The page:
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Isaiah 40: Comfort My People

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Isaiah 40: Comfort My People

In Isaiah 39:6-7, the prophet Isaiah told King Hezekiah of Jerusalem that in the future, Babylon would attack Jerusalem, destroy the city, and carry the survivors off to Babylon as captives. All the nobles of Jerusalem would become servants to the king of Babylon. Isaiah predicted this about 700 BC, and it actually happened between 605 and 586 BC. In this context, the rest of Isaiah, chapters 40-66, is futuristic and pertains to the redemption and restoration of the people of Judah. The time period of the Jews being captives in Babylon ended in 536-539 BC when the Persians under King Cyrus defeated the Babylonians and allowed the Jews to go back to Jerusalem to rebuild. Over a hundred years in advance, Isaiah wrote chapter 40 to the Jews who would be in captivity in Babylon from 605 until 536BC. Isaiah’s purpose was to encourage the Jews in captivity with God’s promise to redeem them and restore them to the land. Be comforted by the message that God is with you and still has a wonderful plan for your life. In the same way, all God’s people today can be comforted with this message that in spite of appearances, God is not absent and God cares about your situation. Therefore, be comforted by the promise that God has a plan for your future blessing. You may be going through some really hard times, but God has a wonderful plan for your life.

The God of all Comfort, Isa. 40:1-2

In Isa. 40:1-2, we read Isaiah’s message to a futuristic Israel living in captivity. They will have to go through tough times of trial and violence against them, but should take comfort that God is disciplining them according to what they deserve, yet God will forgive them and restore them. About 100 years later, the prophet Jeremiah wrote similar reassuring words to Jerusalem in Jer. 29:10-14 and 31:10-14, “I will bring you back to this place (Jerusalem). For I know the plans that I have for you…plans for welfare and not for calamity to give you a future and a hope” and “He who scattered Israel will gather him and keep him like a shepherd keeps his flock, for The Lord has redeemed him from the hand of him who was stronger than he…for I will turn their mourning into joy and will comfort them and give them joy for their sorrow”.

Paul gave a similar message of comfort to the church in 2 Corinthians 1:3-11. Paul had been beaten and thrown in jail, and was explaining to the church why he had been delayed, yet he expressed rejoicing about his circumstances saying, “Blessed be the God and Father of our Lord Jesus Christ, the Father of mercies and God of all comfort, who comforts us in all our affliction.” What comfort is there in being beaten and thrown in jail? How can he say “God of all comfort”? Don’t we find comfort in friends and family, or even alcohol or tranquilizers? The comfort from God is that we know what the future holds—God’s plan to bless us eternally. Any worldly comforts are temporary and fleeting, but the comfort God offers is eternal and permanent.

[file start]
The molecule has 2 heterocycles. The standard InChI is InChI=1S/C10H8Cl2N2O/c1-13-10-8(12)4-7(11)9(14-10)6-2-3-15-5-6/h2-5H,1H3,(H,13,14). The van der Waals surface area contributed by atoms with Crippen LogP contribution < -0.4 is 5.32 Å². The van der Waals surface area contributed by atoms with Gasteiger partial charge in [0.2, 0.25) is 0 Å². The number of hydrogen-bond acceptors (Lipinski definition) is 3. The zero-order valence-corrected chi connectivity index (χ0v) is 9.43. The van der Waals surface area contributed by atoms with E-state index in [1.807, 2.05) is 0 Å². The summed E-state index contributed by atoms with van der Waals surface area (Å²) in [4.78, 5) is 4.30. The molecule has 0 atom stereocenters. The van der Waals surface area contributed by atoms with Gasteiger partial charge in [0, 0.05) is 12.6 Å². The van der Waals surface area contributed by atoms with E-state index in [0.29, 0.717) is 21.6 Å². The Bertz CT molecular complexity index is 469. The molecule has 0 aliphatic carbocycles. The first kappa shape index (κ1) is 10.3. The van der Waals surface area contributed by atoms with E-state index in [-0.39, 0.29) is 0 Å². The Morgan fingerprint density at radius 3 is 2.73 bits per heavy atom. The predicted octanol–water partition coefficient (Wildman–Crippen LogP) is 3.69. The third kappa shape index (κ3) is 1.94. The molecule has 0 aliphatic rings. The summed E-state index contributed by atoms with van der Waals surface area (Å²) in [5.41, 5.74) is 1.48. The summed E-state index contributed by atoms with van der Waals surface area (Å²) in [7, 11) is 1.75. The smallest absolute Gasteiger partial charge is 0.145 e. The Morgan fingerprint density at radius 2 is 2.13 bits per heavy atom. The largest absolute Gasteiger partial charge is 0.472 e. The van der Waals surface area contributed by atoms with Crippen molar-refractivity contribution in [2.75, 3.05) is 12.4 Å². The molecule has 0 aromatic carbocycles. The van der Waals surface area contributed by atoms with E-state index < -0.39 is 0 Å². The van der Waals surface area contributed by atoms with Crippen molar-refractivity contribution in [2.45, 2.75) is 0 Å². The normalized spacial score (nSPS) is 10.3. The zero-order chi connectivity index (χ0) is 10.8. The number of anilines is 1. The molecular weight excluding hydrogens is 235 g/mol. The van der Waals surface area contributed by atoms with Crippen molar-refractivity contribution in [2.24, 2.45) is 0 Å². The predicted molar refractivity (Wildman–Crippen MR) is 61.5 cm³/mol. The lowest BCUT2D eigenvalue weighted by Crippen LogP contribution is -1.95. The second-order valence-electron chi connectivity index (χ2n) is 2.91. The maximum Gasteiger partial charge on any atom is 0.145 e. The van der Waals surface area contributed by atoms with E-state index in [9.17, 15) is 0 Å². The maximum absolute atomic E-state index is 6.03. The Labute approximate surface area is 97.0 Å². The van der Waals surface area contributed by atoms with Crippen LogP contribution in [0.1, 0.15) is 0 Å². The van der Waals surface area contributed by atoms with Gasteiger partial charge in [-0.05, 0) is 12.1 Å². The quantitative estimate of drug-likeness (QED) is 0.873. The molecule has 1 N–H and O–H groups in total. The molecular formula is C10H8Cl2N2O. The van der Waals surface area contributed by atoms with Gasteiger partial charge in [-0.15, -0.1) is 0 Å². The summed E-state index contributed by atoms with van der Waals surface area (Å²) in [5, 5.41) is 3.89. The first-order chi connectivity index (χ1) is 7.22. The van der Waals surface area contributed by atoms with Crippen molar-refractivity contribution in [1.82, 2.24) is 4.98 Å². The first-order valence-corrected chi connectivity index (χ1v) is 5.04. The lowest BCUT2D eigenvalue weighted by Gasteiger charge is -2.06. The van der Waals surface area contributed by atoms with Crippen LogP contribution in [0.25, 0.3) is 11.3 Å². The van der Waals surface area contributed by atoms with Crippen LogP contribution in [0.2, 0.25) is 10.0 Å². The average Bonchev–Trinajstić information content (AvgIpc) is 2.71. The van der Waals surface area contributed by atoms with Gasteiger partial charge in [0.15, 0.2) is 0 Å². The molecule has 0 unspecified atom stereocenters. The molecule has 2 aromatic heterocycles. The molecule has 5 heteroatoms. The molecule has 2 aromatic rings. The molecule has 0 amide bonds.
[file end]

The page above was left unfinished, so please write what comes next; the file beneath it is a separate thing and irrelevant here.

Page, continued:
A Prophetic Voice to Clear the Way–Isaiah 40:3-5

In 700 BC when Isaiah wrote this, the roads were rough and obstructed, so when monarchs or dignitaries were coming, a city would go out and clear and level the road so they would be prepared for the arrival of the VIP. Isaiah used that image to tell the people to get ready for the coming of the Lord. The New Testament makes it clear that this was fulfilled by John the Baptist preparing the people for the Messiah Jesus. We read the fulfillment in all four Gospels which quote Isa.40:3. John the Baptist was the prophetic voice that prepared the way of the Lord. In Mark 1:2-8, John called the people to confess their sin, and repent and be forgiven in order to prepare the way for a greater baptism of the Holy Spirit. The baptism that Jesus gave them through His Spirit would save their souls and change their lives. Therefore the process to prepare, smooth out, and get ready–was to clean up your life, realize you are a sinner who needs a Savior and repent.